Mike Pereira Gets Super Bowl Stage as FOX's Newest Innovation
But, for FOX, Sunday's biggest and best new addition isn't a machine, but a person -- namely rules analyst Mike Pereira, whose presence on the network's football telecasts is just as significant as the constant score and clock and the heightened sound, to hear FOX personnel tell it..
"I gotta be honest," said FOX Sports President Eric Shanks. "When I watch other guys do football, whether it's college or pro, I just don't know how you do a game without Mike. We're sitting there filling for three minutes sometimes when a guy is under the hood (on replay review) and we're just thinking, 'How do other people do this now?' I can't even imagine."
Pereira's first year as FOX's go-to guy for rules interpretations has been a smashing success. Right out of the box in week one of the regular season, he correctly and succinctly nailed an explanation of why a supposed touchdown catch by Detroit's Calvin Johnson wasn't in a game against Chicago.
"I thought it really set the stage for the role because it, in this case, took the heat off the officials and people thinking the officials were wrong," said Pereira. "It put the heat on the rule and people not liking the rule. That's really what I wanted to do. I wanted to get people to where they would not only understand the rule itself but the interpretation of the rule.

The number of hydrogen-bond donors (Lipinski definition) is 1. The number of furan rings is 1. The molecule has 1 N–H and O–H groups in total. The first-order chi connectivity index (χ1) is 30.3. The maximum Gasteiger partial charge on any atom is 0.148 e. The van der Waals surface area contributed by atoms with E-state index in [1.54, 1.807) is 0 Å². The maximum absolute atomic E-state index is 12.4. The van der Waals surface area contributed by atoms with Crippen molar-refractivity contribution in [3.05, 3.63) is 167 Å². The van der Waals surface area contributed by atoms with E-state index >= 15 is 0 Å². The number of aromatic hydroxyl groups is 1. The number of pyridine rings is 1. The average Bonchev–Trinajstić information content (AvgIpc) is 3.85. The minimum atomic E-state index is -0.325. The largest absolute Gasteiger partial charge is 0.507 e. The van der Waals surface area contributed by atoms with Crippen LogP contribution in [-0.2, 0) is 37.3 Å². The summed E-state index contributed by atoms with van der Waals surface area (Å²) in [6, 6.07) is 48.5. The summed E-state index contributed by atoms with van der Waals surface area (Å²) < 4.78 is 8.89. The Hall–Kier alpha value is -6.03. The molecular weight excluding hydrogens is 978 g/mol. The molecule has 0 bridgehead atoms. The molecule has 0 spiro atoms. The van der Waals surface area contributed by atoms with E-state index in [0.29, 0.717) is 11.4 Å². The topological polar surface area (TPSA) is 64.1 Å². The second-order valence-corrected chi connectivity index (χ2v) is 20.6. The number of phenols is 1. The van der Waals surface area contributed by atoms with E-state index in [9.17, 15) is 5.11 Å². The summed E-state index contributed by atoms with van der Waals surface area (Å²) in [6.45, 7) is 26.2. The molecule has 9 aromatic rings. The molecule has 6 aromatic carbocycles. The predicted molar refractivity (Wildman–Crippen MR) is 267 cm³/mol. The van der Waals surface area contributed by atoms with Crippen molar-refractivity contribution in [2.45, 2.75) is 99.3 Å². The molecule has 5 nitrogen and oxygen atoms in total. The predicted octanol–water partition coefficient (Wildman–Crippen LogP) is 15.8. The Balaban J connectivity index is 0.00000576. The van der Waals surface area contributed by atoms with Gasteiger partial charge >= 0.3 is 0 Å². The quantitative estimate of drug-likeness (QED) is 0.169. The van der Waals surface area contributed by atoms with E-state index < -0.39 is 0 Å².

"As it went on, and I got more involved with replays and some interesting situations that came up, I really felt good about what I was able to do both from Los Angeles and from being in the booth."
Shanks says that moment confirmed the wisdom of hiring Pereira, the former vice president of NFL officiating, and giving him a role on a variety of platforms, including popping in on FOX broadcasts during challenges.
"When we were in the control room, after Mike got done explaining to everyone why it wouldn't be a touchdown before the official came out and then he was right -- thank God he was right, because if not it would have been disaster -- we were all high-fiving each other, going 'holy crap.' This is a completely new category of analysis in presenting football."
Indeed, just as other networks were forced, perhaps kicking and screaming, to include the constant score and clock onscreen in their presentations after FOX introduced it in 1994, it's not so far-fetched to think that an ex-referee or umpire will be a part of national broadcasts going forward because of the success that the network has had with Pereira.
Pereira will be in the booth Sunday with Joe Buck and Troy Aikman, ready at a moment's notice to dissect any challenges or tough officials' calls. He has already made his presence felt during the playoffs, when, in the NFC Championship Game, he was able to explain to Buck a rule about fumbles in the last two minutes of a half or a game.
"All of a sudden, I feel Mike's hands on my shoulders as I'm starting in and he whispered in my ear," said Buck. "And that was A, so helpful, because I probably would have not said it the right way. And B, it becomes something where it's a dead issue after that. You don't go off the air hoping you got something right. It's cleaned up and tidied up before you say goodnight. That's all you can hope for and Troy and I are thankful that he's going to be there Sunday."